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Parkinsonia biocontrol: release and field evaluation of two new agents

Project start date: 30 November 2013
Project end date: 18 February 2017
Publication date: 20 February 2017
Livestock species: Grassfed cattle
Relevant regions: National
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Summary

Parkinsonia aculeata (parkinsonia) is a neotropical shrub/tree species that was introduced in the Australia as an ornamental species and for its potential value as a hedging and fodder plant. It has since spread to occupy over 8000km2 of the rangelands of northern Australia, and forms dense thickets in floodplains and grasslands, and along water courses and bore drains. It has negative impacts on the pastoral industry and rangeland production systems through limiting pasture growth, restricting stock access to water and impeding mustering. It also has impacts on the environment through providing refuges for feral animals like pigs, increasing evapotranspiration, contributing to soil erosion, and impacting wildlife habitat. At present widespread prickle bushes like parkinsonia can have control costs between $2-$300/ha/y depending on the density of infestations. Mitigating some of these control costs and improving pasture productivity can therefore assist in improving the profitability of rangeland production systems.

Mechanical and chemical control tactics for parkinsonia already exist and are already being effectively used by land managers wherever possible. But these management tactics require repeat application and are not always possible in all parkinsonia infestations (e.g. in difficult terrain or in sensitive riparian environments). Having a landscape-scale self-perpetuating form of control like biological control in these systems may therefore aid in the integrated management of parkinsonia. This was the basis for past projects funded by Meat & Livestock Australia (B.NBP.0366; B.NBP.0620) to identify candidate biological control agents, and the current project that focussed on mass rearing and release of the two most recently approved biological control agents approved for release against parkinsonia in Australia.

Based on detailed tests to demonstrate their safety, CSIRO received approval from the Commonwealth of Australia in 2012 and 2014, to release two closely related leaf-feeding moths, Eueupithecia cisplatensis and Eueupithecia vollonoides (nicknamed UU1 and UU2 respectively). In this project, we (1) determined an optimal release strategy to ensure widespread establishment of these agents across parkinsonia infestations in the rangelands of northern Australia; (2) mass-reared and released them following this strategy by forming strong partnerships between government and non-governmental agencies and regional landholders; (3) documented the establishment and potential impacts of these agents; (4) undertook a preliminary cost-benefit analysis on the potential benefits of investment in the parkinsonia biological control program, and (5) identified the role for biological control within an integrated management approach for parkinsonia.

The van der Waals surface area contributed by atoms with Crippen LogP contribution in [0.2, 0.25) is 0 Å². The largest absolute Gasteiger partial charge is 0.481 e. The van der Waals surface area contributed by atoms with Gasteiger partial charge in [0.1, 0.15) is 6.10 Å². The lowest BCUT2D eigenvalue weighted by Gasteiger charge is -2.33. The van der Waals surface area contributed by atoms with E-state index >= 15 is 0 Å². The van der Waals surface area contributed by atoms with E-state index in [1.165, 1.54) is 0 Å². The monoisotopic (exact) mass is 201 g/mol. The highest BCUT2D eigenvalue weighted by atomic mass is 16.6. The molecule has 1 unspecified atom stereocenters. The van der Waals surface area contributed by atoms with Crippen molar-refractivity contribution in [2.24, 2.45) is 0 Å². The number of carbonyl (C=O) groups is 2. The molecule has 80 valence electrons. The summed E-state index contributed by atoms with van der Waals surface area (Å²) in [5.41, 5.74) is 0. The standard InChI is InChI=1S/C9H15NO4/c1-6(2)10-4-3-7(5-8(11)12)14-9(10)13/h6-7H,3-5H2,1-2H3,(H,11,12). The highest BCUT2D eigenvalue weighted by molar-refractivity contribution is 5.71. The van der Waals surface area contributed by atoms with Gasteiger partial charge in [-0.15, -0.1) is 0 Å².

From this project the following are the key messages from this project for producers, stakeholders and land managers.Management of parkinsonia is best done as part of an integrated management approach (Deveze 2004), and biological control is rarely a "silver bullet" management tactic on its own. Therefore, the following may be a prudent approach to parkinsonia management:

  • Manage small parkinsonia infestations early by killing adult/reproductive plants using established chemical or mechanical methods.
  • Use biological control in large infestations to allow them to be a chronic stressor on plant health and reproduction, while resources/time can be garnered to manage parts of parkinsonia infestations where the agents fail to establish due to some reason or are easy to access by other control tactics.
  • Biological control represents a good investment despite the high initial development costs of identifying candidate agents and assessing their safety.
  • Biological control does not provide instant/ near-term kill, but suppresses weed population growth and spread through impacts on plant health and/or reproduction. The impacts of biological control can take up to a decade to become apparent.
  • Once agents have established permanent populations, biological control is a management tactic that is self-perpetuating requiring little additional ongoing investment other than redistributions of agents to sites that they cannot get to through natural dispersal.

More information

Project manager: Cameron Allan
Primary researcher: CSIRO